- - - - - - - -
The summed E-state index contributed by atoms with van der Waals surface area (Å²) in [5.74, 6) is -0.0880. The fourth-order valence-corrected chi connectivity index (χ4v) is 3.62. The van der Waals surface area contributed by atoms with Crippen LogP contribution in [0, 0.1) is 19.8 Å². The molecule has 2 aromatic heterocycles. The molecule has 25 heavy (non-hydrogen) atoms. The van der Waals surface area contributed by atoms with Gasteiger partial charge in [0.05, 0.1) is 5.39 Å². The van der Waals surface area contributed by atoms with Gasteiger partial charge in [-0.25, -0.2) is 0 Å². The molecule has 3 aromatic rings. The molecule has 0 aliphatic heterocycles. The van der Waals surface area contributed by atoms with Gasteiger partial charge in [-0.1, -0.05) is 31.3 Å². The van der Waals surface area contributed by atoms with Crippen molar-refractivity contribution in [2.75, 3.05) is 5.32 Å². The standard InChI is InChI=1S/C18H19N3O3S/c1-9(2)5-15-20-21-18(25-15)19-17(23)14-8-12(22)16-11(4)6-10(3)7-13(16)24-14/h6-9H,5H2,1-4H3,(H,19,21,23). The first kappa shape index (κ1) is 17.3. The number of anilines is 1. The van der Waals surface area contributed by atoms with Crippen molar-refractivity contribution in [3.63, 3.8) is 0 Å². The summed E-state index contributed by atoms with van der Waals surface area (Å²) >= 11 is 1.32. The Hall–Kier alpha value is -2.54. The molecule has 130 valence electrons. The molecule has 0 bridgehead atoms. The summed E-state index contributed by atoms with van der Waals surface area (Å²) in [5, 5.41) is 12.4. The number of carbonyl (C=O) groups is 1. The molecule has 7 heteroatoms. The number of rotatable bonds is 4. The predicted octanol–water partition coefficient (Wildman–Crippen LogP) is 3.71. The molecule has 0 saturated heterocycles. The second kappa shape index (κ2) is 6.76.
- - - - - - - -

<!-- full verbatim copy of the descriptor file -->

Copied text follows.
The summed E-state index contributed by atoms with van der Waals surface area (Å²) in [5.74, 6) is -0.0880. The fourth-order valence-corrected chi connectivity index (χ4v) is 3.62. The van der Waals surface area contributed by atoms with Crippen LogP contribution in [0, 0.1) is 19.8 Å². The molecule has 2 aromatic heterocycles. The molecule has 25 heavy (non-hydrogen) atoms. The van der Waals surface area contributed by atoms with Gasteiger partial charge in [0.05, 0.1) is 5.39 Å². The van der Waals surface area contributed by atoms with Gasteiger partial charge in [-0.25, -0.2) is 0 Å². The molecule has 3 aromatic rings. The molecule has 0 aliphatic heterocycles. The van der Waals surface area contributed by atoms with Gasteiger partial charge in [-0.1, -0.05) is 31.3 Å². The van der Waals surface area contributed by atoms with Crippen molar-refractivity contribution in [2.75, 3.05) is 5.32 Å². The standard InChI is InChI=1S/C18H19N3O3S/c1-9(2)5-15-20-21-18(25-15)19-17(23)14-8-12(22)16-11(4)6-10(3)7-13(16)24-14/h6-9H,5H2,1-4H3,(H,19,21,23). The first kappa shape index (κ1) is 17.3. The number of anilines is 1. The van der Waals surface area contributed by atoms with Crippen molar-refractivity contribution in [3.63, 3.8) is 0 Å². The summed E-state index contributed by atoms with van der Waals surface area (Å²) >= 11 is 1.32. The Hall–Kier alpha value is -2.54. The molecule has 130 valence electrons. The molecule has 0 bridgehead atoms. The summed E-state index contributed by atoms with van der Waals surface area (Å²) in [5, 5.41) is 12.4. The number of carbonyl (C=O) groups is 1. The molecule has 7 heteroatoms. The number of rotatable bonds is 4. The predicted octanol–water partition coefficient (Wildman–Crippen LogP) is 3.71. The molecule has 0 saturated heterocycles. The second kappa shape index (κ2) is 6.76.